Why Distracted Driving Awareness Month Should Not Go Unnoticed

When driving to work you may like to enjoy a cup of coffee or tea. You place the mug in the cup holder, and when it comes time to take a sip, you look down to reach for the drink. The brief time it took you to reach for your mug increased your chances of getting into a car crash by 800%. Even though your eyes did not move far from the road, it may have taken 4 to 5 seconds. If you are traveling at fifty-five miles per hour, taking your eyes off the road for that amount of time is equivalent to blindly driving across the length of a football field.

According to the Centers for Disease Control (CDC), every day 9 people die from distracted driving; that equals 3,285 people per year. Unfortunately, previous years have proven more than 3,285 people are killed in crashes involving distracted drivers. To help reduce that number, April has been named National Distracted Driving Awareness Month. This month is used to bring awareness to the dangers associated with distracted driving.

What is distracted driving?

Distracted driving occurs when you engage in an activity that takes your eyes off the road. It can be as simple as checking on your kids in the rearview mirror. Distracted driving is all too common. The result of distracted driving is losing the focus you need to drive safely. There are four types of distractions:

  1. Visual: looking at something, or someone, other than the road
  2. Manual: removing your hands from the steering wheel
  3. Cognitive: losing focus and thinking about something other than driving
  4. Auditory: hearing something that is not related to driving

Even though you may be paying close attention to the road, it does not mean the drivers around you are practicing safe driving behaviors. Ten distracted driving behaviors occur the most frequently, and they can often go unnoticed by other drivers on the road:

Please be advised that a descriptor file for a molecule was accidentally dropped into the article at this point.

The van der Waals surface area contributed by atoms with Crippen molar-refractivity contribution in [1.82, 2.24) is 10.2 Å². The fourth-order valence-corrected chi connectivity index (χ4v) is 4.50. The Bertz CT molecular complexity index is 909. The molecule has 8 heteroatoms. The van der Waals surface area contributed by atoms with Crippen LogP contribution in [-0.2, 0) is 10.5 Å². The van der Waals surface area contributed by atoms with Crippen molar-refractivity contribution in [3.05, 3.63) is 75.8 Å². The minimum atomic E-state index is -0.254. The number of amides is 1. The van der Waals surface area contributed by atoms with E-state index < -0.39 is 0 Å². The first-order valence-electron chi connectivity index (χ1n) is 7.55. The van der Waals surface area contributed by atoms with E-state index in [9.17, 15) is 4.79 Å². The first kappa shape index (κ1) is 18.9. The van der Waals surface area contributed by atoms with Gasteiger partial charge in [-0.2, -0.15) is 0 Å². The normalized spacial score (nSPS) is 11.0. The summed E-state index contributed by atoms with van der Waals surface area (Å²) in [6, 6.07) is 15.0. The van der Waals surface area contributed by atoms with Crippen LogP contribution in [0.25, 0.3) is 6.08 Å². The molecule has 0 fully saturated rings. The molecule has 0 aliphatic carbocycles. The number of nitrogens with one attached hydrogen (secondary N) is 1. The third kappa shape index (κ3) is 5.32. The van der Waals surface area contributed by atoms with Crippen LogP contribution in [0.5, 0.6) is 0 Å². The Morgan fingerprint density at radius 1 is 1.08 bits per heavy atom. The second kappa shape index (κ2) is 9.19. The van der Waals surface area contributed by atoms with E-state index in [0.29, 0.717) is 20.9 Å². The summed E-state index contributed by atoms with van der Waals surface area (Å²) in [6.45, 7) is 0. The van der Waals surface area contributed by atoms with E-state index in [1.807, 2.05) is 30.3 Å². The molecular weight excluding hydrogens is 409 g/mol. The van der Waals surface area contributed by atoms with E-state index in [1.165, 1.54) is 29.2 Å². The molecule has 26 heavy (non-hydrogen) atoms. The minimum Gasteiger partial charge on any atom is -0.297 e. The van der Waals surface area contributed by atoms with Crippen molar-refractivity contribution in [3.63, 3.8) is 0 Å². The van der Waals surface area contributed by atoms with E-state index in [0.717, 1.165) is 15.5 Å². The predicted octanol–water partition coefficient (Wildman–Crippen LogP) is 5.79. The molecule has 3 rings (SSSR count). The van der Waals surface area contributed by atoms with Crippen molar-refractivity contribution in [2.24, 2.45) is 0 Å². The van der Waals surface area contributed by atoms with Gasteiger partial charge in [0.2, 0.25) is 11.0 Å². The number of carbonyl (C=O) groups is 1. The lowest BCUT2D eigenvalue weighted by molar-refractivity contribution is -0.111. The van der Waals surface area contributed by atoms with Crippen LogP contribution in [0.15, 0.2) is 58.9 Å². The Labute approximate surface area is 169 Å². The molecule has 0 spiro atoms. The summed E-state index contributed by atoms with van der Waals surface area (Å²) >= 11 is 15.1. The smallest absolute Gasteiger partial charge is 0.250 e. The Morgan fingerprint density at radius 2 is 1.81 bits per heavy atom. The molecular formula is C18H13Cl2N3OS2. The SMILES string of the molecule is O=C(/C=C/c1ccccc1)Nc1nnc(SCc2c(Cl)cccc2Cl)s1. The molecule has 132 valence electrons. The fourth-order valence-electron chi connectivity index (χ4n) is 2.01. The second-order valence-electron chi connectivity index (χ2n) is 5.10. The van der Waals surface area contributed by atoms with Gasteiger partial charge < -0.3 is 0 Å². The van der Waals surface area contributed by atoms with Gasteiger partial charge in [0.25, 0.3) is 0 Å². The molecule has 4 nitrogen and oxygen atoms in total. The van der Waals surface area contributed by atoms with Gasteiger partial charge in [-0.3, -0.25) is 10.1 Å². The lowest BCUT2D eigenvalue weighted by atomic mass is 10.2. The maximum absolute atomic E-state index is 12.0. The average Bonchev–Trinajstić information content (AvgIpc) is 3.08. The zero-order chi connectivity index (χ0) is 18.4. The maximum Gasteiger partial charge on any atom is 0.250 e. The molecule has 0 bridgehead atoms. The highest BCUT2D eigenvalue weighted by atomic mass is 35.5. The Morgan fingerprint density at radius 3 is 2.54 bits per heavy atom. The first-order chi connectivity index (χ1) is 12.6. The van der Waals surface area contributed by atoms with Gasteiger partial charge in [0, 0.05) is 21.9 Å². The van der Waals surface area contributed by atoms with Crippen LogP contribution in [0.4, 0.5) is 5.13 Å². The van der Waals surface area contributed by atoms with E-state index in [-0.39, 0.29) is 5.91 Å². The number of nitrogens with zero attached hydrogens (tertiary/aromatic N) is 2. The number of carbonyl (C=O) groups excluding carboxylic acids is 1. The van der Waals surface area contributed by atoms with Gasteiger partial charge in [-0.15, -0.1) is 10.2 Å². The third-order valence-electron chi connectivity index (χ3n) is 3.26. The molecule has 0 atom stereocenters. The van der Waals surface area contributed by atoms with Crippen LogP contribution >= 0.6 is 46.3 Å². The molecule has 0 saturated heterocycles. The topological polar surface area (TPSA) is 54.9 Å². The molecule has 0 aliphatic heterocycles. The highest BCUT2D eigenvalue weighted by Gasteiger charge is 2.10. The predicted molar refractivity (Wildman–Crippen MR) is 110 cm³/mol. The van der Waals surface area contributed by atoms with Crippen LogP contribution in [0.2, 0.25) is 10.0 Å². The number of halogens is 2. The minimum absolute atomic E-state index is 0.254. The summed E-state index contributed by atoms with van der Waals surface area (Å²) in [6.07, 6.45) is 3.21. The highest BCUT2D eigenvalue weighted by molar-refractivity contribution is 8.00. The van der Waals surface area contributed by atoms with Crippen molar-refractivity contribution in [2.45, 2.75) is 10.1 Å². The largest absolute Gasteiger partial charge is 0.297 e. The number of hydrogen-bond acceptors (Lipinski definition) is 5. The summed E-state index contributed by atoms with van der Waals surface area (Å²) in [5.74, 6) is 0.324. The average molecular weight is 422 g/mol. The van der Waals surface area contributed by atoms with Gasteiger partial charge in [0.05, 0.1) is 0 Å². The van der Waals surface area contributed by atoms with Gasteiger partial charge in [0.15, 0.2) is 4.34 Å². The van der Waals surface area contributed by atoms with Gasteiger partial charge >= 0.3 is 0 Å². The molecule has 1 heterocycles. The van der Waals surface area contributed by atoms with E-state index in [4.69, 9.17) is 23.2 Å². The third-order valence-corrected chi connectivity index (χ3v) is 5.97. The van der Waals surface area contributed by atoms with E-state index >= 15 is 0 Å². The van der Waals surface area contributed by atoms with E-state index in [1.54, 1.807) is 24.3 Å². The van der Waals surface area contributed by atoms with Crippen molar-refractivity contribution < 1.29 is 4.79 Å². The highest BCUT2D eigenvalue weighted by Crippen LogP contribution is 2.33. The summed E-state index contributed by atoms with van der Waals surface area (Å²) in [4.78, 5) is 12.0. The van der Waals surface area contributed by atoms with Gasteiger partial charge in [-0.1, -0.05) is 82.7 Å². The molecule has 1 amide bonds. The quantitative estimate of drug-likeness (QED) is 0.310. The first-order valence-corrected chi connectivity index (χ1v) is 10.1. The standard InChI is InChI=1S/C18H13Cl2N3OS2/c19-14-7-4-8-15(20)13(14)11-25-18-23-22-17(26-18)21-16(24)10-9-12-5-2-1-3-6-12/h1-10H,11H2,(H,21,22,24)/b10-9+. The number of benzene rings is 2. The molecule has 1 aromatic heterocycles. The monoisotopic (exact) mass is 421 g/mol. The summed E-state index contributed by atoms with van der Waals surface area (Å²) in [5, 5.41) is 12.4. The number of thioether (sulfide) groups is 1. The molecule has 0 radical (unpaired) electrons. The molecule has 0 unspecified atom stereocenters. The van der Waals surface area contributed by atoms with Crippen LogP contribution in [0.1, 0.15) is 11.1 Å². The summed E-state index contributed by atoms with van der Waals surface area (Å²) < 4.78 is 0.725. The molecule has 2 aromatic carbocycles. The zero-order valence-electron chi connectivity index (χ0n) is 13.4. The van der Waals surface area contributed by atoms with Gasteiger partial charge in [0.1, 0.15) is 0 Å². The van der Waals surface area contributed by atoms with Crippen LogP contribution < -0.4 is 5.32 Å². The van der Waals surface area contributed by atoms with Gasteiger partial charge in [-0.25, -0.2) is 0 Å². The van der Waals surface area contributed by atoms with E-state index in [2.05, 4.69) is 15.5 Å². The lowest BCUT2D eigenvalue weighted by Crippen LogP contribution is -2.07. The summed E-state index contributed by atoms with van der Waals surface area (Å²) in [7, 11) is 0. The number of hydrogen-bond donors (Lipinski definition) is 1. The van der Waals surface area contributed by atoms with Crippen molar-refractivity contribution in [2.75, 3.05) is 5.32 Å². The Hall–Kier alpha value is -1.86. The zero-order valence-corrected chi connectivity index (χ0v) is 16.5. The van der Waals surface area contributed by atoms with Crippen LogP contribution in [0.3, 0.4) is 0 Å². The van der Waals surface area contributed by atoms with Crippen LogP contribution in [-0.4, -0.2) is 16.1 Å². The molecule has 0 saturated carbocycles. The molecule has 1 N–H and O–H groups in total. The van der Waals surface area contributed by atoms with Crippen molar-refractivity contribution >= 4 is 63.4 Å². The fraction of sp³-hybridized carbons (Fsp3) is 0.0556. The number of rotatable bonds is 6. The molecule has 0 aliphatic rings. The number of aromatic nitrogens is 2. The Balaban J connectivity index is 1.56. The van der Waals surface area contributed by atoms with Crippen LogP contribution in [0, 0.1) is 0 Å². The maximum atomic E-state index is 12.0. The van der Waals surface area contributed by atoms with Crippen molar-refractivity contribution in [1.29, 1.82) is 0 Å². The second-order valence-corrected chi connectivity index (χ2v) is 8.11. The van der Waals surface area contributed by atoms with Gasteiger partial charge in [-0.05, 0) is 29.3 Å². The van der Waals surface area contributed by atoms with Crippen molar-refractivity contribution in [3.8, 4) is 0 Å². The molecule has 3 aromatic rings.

• Cell phone use
  • Getting lost in thought
  • Looking at something or someone outside of the car
  • Paying attention to someone in the car
  • Using a device within the car, other than a phone
  • Eating or drinking
  • Adjusting the radio or A/C
  • Using a vehicle function like cruise control
  • Moving objects around inside the vehicle
  • Smoking

How to avoid your drivers from distracted driving

According to the Legal Theory of Respondent Superior, an employer is liable for the actions of their employees while they’re on the job. That means if one of your employees negligently operates a company vehicle by driving distracted, and they end up injuring someone, the victim can sue the employer directly. If the victim does sue the employer, you are looking at $24,000 per crash, $150,000 per injury, and millions of dollars per death caused by the crash.

How AssetWorks can prevent distracted driving

According to the National Highway Traffic Safety Administration, one hundred thousand police-reported crashes are a direct result of driver fatigue. To make sure your drivers remain safe on the road, employers should enforce a no-distraction driving policy if they have not done so already. This policy means drivers agree to practice safe driving and agree to the consequences if they drive distracted.

Another option to ensure your drivers are safe on the road is to invest in driver behavior monitoring, such as AssetWorks Field Services Solution (FSS). FSS sends updates in real-time whenever bad driving behavior is attempted: speeding, swerving, hard braking, idling, and any other unauthorized driving habits. These updates allow managers to analyze the activity to create a driver scorecard report to keep track of drivers’ performances.

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